“I was able to go home to my family in rural Maine, where my parents still had their jobs and the pandemic was relatively muted. Financially, things were stable and it was actually nice to have time with my parents and my siblings who also came home. But during an already intense period of transition out of college, COVID-19 caused a series of cancellations that shook my sense of what was possible for me in the coming years. I went through a couple rounds of getting a job or a program and that plan being canceled, and these changes made me feel deeply anxious. I felt like I was looking at potentially years without movement toward the things that I was hoping to build after college: a meaningful career and a warm community. Yet my anxiety was not at all exacerbated by financial struggles: I knew that the worst case scenario was that I would just stay at home, taken care of by my parents. I did not have to worry about paying off debt, the Student Income Contribution, or supporting my family. This is what enables me to experience only the anxiety brought by lost opportunities for career growth and social life.”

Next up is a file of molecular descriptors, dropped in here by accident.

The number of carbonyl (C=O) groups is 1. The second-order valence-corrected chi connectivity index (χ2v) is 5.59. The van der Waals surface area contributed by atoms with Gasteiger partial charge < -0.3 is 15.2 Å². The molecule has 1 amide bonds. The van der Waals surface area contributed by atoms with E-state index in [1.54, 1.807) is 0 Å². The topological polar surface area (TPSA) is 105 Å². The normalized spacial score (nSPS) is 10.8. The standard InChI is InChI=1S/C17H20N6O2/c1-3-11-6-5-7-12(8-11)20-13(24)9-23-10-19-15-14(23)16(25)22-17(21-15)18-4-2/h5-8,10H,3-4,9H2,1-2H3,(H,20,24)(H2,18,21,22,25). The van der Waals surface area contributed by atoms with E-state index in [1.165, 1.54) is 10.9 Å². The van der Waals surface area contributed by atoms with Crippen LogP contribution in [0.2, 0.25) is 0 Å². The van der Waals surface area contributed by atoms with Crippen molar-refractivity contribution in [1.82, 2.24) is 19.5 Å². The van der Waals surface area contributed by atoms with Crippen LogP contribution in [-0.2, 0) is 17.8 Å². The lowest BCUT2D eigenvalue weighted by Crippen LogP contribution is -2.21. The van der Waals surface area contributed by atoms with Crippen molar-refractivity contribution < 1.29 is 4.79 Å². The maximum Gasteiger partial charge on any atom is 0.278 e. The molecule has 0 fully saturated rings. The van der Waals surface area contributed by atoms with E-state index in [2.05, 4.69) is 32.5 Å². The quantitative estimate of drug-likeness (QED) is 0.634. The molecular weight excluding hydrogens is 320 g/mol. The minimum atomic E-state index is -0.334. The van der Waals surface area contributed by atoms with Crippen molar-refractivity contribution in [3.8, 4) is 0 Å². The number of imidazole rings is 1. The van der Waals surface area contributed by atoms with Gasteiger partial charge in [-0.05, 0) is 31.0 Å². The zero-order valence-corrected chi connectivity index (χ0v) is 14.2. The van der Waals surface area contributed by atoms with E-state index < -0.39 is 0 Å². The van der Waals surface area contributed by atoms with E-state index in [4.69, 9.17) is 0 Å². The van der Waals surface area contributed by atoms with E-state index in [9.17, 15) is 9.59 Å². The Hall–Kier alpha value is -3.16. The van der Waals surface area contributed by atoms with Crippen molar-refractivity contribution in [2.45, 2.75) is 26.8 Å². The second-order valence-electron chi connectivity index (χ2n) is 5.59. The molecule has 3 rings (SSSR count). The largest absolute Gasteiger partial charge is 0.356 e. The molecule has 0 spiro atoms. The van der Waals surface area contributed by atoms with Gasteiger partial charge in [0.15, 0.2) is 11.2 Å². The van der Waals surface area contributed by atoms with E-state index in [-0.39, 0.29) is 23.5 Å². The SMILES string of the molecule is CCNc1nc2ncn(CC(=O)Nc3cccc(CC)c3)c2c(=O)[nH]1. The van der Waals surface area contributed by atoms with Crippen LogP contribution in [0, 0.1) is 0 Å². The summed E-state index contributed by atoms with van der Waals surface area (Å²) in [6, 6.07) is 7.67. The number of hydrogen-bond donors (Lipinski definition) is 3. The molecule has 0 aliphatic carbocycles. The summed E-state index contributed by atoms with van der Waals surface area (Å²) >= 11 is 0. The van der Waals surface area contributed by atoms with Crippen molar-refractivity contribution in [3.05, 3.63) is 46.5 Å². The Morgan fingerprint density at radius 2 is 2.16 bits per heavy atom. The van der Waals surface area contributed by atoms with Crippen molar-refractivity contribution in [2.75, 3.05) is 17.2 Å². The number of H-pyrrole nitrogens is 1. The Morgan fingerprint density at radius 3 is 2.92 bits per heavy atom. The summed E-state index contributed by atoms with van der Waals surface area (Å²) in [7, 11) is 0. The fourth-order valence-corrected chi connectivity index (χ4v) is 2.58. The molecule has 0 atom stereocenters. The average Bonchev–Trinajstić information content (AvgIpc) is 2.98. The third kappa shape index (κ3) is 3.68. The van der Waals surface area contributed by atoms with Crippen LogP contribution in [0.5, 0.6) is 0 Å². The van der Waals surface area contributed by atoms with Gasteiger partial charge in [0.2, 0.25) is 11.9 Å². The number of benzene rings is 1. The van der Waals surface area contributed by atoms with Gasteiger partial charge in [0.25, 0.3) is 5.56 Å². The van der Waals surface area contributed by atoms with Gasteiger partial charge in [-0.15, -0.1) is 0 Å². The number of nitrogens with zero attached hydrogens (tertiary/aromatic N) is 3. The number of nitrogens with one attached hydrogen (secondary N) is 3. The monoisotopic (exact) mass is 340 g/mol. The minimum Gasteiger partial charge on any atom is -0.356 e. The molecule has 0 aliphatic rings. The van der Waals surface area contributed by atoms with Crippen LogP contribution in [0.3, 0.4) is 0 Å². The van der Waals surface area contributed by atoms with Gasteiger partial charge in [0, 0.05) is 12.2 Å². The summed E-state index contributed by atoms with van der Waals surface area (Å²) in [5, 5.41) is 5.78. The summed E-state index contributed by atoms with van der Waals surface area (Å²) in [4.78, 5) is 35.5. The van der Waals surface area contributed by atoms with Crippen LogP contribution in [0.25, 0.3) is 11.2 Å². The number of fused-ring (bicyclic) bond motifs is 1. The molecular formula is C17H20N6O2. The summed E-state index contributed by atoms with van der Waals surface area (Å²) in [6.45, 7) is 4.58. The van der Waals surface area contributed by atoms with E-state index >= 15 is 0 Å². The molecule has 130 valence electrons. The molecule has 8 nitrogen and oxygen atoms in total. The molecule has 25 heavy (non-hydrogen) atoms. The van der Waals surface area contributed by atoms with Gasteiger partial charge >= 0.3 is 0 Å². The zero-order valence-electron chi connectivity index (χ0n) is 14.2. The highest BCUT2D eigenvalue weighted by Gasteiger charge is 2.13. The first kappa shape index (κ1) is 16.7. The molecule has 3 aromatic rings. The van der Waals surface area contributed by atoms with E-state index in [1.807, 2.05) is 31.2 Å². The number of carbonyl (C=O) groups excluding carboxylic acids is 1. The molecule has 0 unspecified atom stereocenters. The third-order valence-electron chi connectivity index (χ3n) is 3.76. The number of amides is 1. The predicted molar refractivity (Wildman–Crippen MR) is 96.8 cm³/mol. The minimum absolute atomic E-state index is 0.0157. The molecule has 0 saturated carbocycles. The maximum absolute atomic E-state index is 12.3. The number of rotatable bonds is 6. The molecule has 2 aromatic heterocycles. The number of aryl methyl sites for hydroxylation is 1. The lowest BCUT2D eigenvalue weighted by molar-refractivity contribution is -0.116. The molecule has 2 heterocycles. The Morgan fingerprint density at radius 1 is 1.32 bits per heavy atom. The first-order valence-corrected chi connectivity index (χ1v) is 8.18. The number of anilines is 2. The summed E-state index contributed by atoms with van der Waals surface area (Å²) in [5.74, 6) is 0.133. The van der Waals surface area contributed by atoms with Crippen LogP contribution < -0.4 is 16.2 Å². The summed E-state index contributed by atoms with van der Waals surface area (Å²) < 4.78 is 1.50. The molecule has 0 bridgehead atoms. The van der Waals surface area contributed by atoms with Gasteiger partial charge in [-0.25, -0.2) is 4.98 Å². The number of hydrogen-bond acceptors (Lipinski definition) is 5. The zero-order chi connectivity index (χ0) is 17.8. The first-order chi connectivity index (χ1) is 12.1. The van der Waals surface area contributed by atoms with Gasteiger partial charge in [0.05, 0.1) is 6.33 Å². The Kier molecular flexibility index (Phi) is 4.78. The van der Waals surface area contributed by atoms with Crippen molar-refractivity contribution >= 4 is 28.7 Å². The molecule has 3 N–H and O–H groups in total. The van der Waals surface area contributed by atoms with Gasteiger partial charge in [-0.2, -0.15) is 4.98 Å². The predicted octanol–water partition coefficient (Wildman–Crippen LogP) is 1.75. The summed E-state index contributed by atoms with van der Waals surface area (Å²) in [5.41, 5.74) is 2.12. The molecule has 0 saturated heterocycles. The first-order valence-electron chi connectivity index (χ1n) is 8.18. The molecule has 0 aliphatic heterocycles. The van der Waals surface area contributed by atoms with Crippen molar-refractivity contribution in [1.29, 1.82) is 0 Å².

Miriam Cohen, she/her/hers, 2020, BF.